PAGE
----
# Projectile Parabola Motion and Rotation (Arrows fly on an arc)

EDIT - Mihai from the future here - You can find an updated version of this in this topic. It incorporates most of the changes in the next videos (ex:fireball / homing / garbage collection )
Updated - Projectile Parabola Motion and Rotation (Arrows fly on an arc)

If anyone is interested, here is how I was able to implement a Parabola and Rotation to my arrows. I’m not gonna lie - I have no idea how this works… the maths are wayyyyy beyond my comprehension.

For anyone interested in how this works here is where I “borrowed” the Launch function from - Projectile Motion Tutorial for Arrows and Missiles in Unity3D – Volkan Ilbeyli – Graphics Programmer

Here’s how it looks in action

And here’s how my Projectile.cs looks like. I’ve also added a RigidBody to my projectile Prefab for this to work.

``````public class Projectile : MonoBehaviour
{

[SerializeField] private float speed = 0.4f;
private Health target = null;
private float damage = 0f;
private Vector3 initialPosition;
private Quaternion initialRotation;
private float launchAngle = 20f;
private Rigidbody rigidbody;

private void Start()
{
rigidbody = GetComponent<Rigidbody>();
initialPosition = transform.position;
initialRotation = transform.rotation;
}

void Update()
{
if(target==null) return;
transform.LookAt(GetAimLocation());
//transform.Translate(Vector3.forward*speed*Time.deltaTime);
Launch();
}

public void SetTarget(Health target,float damage)
{
this.target = target;
this.damage = damage;
}

private Vector3 GetAimLocation()
{

Vector3 aimLocation = new Vector3(target.GetComponent<Collider>().bounds.center.x, target.GetComponent<Collider>().bounds.center.y,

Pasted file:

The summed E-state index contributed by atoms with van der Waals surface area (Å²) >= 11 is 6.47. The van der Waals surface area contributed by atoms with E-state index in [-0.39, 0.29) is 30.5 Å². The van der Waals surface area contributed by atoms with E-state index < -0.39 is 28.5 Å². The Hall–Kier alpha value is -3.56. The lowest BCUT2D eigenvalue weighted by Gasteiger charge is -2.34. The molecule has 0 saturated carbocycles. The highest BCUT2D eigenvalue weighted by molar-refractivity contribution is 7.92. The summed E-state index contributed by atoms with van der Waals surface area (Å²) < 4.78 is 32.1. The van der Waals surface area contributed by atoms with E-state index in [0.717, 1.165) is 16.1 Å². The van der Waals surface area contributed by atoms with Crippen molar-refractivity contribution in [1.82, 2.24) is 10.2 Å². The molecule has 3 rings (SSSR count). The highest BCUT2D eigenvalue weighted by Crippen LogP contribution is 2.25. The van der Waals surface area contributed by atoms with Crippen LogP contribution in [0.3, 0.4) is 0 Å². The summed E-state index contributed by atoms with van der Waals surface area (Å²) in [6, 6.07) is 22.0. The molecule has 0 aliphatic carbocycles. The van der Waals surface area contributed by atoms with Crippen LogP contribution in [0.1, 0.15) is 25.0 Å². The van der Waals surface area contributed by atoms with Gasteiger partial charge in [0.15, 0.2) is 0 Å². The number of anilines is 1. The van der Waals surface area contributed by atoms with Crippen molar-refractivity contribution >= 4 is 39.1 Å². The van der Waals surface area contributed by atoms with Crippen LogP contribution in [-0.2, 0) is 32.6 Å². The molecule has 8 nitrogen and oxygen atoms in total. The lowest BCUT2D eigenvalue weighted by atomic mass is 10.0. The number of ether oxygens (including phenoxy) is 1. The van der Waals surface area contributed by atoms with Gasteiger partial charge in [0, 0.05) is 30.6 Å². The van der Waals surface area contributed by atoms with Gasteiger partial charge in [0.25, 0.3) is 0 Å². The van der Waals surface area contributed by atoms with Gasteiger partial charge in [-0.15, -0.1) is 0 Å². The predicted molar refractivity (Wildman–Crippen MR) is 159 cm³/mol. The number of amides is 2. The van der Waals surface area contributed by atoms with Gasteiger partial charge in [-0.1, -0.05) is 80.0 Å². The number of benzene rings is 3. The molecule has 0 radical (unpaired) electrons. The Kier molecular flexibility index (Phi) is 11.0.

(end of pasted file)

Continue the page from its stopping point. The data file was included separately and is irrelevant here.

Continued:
target.GetComponent<Collider>().bounds.center.z);

return aimLocation;
}

private void OnTriggerEnter(Collider other)
{
if (other.GetComponent<Health>()!=target) return;
target.TakeDamage(damage);
Destroy(gameObject);
}

private void Launch()
{
Vector3 projectileXZPos = new Vector3(transform.position.x, 0.0f, transform.position.z);
float R = Vector3.Distance(projectileXZPos, GetAimLocation());
float G = Physics.gravity.y;
float tanAlpha = Mathf.Tan(launchAngle * Mathf.Deg2Rad);
float H = target.transform.position.y - transform.position.y;

float Vz = Mathf.Sqrt(G * R * R / (speed * (H - R * tanAlpha)));
float Vy = tanAlpha * Vz;

Vector3 localVelocity = new Vector3(0f, Vy, Vz);
Vector3 globalVelocity = transform.TransformDirection(localVelocity);

//This makes the projectile go forward
rigidbody.velocity = globalVelocity;
//This rotates the projectile correctly on the arc
transform.rotation = Quaternion.LookRotation(rigidbody.velocity) * initialRotation;

}

``````

Well done implementing this!
What this is doing is simulating the gravity using trigonometry. Since the angle of the shot is fixed (20 degrees), you can determine the elevation of the shot by using the distance travelled.

The physics system (rigidbody) could handle this, but you would have to calculate the correct angle and shot power to hit the location. That’s a different set of equations.

1 Like

Thanks for the explanation Brian! Appreciate it. Fun fact - I actually tried implementing this with Unity’s built-in Physics by using a simple AddForce on the Rigidbody.

Unfortunately the results …were bad and I didn’t know where to start fixing the system. My guess - I wasn’t getting the correct rotation and didn’t have a start angle for it. Stumbled over the other tutorial and the Launch function looked like a perfect addition to the Projectile class.

The basic concept I tried:

``````projectile.GetComponent<Rigidbody>().AddForce(projectile.transform.forward * speed);
``````